In Classical Music, Opera, Review on July 7, 2014 at 6:12 pm

Opera – good, bad and indifferent – probably solicits the most emotional response from anyone attending a concert. Girls – and probably more than a few boys – may cry and swoon at pop concerts but I think that has more to do with the performer’s six pack than their musical talent.

In the classical world, opera-goers seem more unable than most to restrain their emotions. And that was more than evident at the first night of Maria Stuarda at Covent Garden when there was booing.

A lot of it.

It was squarely aimed at the directors, Moshe Leiser and Patrice Caurier. And while booing has been heard before at Covent Garden, according to some it was ‘louder’ and ‘more prolonged’ than that for Aida in 1984.

And Saturday night’s episode has – since there was no social media in the 80s – set Twitter aflame.

I admit, here and now, I thought the production well and truly ‘sucked’. It undermined the incredible musicianship displayed both on the stage and in the pit. In fact I would go so far as to say that Leiser and Caurier made a blatant mockery of Donizetti’s music and potentially the singers.

But I didn’t boo. I admit, by the end I was sorely (sorely) tempted. I didn’t. But I didn’t clap the production team either – much to the shock of the people to my left and right. It seems you can’t win in some cases as they disdainfully glared at me.

So the debate has raged on about whether booing is right or wrong.

So which is it?

Booing – and I believe hissing and tapping in earlier centuries – has been a part of audience reaction since people first congregated to hear or watch performers. It happens in concert halls, arenas and stadiums.

And yes in the opera house.

In fact in some houses – like La Scala – it had less to do with productions or badly performing singers than with supporters of particular singers undermining a rival performer on stage. And despite the best intentions of La Scala’s new Intendant, it is set to continue.

But booing isn’t the only noise that is emitted by the over-emotional opera-goer. A night at the opera can sometimes be an aural assault course in completely the wrong way.

For me, there is something much more annoying than booing. Indeed so insidious as to ruin a performance. It’s that moment when, even before the last note has died away, someone erupts with shouts of “bravo”, or “brava” or “bravi”.

On Saturday night, one person could barely restrain himself, yelling “brava” at the top of their lungs almost before the singer had closed their mouth.

I don’t want to strangle someone’s ability to express how the music has made them feel but do they really have to so selfishly ruin ‘the moment’? Can’t they wait just that extra millisecond and add their loudly voiced opinion over the applause?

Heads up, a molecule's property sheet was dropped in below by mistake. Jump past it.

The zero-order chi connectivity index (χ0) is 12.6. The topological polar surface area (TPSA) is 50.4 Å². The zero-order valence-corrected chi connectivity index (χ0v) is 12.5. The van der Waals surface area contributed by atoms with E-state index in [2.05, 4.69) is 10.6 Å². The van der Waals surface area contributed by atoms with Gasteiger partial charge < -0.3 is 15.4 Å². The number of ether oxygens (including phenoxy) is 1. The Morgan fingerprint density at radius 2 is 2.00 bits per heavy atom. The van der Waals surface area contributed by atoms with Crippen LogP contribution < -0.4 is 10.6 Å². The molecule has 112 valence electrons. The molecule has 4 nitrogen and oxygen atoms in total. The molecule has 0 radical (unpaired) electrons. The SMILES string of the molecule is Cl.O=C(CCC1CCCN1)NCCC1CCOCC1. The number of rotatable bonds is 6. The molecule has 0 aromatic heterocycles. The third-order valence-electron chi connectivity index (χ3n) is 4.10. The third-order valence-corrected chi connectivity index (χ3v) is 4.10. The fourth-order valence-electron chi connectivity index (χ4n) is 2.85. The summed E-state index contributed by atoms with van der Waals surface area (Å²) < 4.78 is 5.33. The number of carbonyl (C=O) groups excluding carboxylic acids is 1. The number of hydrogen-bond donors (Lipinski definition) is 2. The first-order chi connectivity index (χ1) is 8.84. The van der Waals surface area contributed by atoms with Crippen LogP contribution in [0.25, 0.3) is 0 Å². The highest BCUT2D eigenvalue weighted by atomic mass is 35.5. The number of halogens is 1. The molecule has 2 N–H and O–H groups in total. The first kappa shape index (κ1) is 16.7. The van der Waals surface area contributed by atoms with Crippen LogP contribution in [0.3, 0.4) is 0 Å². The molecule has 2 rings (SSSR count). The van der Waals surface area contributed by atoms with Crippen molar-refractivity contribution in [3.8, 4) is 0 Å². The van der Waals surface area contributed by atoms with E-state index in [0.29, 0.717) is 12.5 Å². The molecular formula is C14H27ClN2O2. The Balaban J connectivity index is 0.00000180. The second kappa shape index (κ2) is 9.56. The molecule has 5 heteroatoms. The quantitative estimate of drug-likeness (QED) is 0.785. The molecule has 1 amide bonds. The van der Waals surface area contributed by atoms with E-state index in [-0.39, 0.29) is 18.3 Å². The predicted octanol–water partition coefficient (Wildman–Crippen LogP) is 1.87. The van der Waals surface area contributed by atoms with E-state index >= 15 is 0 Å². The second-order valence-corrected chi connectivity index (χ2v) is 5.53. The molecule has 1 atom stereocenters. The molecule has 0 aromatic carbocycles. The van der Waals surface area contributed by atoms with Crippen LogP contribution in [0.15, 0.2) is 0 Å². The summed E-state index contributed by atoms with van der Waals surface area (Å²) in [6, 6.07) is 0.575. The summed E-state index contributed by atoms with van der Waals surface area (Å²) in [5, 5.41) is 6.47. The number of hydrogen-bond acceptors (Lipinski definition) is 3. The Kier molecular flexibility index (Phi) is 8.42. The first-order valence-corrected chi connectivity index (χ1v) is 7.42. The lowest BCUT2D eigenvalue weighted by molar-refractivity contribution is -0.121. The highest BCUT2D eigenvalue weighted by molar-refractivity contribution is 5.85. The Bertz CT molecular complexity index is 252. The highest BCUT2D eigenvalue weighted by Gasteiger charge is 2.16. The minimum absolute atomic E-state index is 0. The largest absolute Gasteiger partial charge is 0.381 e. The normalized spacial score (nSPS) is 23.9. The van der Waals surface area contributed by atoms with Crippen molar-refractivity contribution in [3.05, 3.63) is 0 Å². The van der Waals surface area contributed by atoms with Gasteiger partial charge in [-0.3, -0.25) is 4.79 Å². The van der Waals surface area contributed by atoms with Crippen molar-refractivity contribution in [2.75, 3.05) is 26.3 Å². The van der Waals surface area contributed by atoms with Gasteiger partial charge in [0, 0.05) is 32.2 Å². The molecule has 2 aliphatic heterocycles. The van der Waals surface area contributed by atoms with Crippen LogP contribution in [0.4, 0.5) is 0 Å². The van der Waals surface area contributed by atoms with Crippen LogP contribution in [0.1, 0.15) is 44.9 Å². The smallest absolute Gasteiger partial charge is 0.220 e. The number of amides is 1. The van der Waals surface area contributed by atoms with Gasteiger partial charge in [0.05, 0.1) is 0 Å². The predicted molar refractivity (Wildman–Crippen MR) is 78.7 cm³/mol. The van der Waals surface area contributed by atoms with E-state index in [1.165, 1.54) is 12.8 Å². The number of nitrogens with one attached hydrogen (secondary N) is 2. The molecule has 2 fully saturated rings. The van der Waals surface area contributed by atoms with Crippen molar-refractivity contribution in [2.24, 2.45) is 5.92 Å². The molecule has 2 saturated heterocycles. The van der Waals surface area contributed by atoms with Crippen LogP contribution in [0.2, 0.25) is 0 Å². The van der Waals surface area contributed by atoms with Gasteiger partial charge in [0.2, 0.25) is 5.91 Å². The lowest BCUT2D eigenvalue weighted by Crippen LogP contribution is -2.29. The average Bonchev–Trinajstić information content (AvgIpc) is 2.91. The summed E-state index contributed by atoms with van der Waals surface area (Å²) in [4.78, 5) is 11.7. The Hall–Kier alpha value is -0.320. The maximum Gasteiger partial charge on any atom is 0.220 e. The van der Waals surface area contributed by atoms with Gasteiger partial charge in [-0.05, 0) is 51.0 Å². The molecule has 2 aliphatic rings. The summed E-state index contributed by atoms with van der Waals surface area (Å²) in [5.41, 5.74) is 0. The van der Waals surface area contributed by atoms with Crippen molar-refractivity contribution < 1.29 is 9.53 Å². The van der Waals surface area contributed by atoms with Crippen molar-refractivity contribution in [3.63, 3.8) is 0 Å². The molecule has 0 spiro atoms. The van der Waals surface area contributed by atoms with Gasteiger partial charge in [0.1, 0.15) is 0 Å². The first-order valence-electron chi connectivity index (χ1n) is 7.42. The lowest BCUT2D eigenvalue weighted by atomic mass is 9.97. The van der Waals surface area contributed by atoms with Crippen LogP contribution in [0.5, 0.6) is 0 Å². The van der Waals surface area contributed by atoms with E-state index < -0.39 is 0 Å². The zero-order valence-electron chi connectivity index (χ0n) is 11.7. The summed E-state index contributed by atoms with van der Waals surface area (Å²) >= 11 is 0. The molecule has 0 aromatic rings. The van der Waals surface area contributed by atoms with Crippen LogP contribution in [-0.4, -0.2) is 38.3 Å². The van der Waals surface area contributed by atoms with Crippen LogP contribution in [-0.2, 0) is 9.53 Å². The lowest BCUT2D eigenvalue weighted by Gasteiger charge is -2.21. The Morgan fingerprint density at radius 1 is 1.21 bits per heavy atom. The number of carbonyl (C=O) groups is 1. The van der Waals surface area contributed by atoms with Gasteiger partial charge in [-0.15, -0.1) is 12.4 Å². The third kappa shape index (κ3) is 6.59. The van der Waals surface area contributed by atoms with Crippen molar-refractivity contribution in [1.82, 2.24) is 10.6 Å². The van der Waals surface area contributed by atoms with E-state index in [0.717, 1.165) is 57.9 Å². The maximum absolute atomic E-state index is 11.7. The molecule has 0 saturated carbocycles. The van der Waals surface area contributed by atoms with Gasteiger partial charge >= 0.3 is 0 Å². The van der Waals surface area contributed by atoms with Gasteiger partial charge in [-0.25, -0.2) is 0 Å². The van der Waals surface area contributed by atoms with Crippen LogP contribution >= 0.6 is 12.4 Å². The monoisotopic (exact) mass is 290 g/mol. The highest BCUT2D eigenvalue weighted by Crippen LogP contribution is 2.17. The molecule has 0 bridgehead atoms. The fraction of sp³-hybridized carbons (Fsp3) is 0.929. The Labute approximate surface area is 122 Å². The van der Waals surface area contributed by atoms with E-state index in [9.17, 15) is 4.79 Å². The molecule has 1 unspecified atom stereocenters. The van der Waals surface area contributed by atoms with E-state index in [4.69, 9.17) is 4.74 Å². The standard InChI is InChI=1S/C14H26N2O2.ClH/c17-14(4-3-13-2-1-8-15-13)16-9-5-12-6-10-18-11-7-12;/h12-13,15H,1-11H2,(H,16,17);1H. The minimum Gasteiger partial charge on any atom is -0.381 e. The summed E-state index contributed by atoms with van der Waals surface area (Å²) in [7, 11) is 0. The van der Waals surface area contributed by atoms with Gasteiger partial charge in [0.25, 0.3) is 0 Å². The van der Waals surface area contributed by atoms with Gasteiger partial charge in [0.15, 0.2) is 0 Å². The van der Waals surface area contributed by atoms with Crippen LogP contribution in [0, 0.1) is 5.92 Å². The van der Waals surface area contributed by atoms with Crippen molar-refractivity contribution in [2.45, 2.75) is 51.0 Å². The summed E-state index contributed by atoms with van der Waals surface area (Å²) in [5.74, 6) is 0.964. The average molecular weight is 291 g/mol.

No. Clearly not. It’s not only selfish. It’s rude.

Clearly talking – and is it me or is talking during performances getting more pronounced? – is a no-no. And while you can’t fault someone for turning the pages of a programme, the unwrapping of sweets is another bane of the opera and concert-goer.

One day I fully expect someone to unwrap a Pret-A-Manger sandwich.

So if we are to debate booing then we need to talk about all the noises made by those who go to the opera.

Booing is part of the same audience vocabulary – as much as clapping, stamping their feet, cheering or in fact rising from their seats.

And if I may venture – as valid.

I’ve nothing against booing. As I said, I didn’t do it on Saturday and I doubt I will ever do so. But I don’t shout “bravo” or stamp my feet either.

But I respect that everyone has the right to express an opinion. If you have invested the time and the emotion during an opera and feel at the end as short-changed as others feel elated, then why shouldn’t you express that emotion? It might make those around you uncomfortable or even angry.

But ultimately, hasn’t the performance achieved its aim. It has elicited a response. And by doing so, that response is as valid as clapping or cheering. As crying or laughing.

I don’t expect everyone will agree with my position on this and some might say that I’m sitting on the veritable fence.

But I sincerely believe you can’t have one without the others.

Ultimately, you have to ask yourself – did the booing ruin the performance for me?

In my case, not as much as Leiser and Caurier did. Nor as much the man who shouted “brava”. And at least those who booed had the courtesy to wait until the end.

And while we’re at it, I didn’t hear any cheering for Leiser or Caurier either.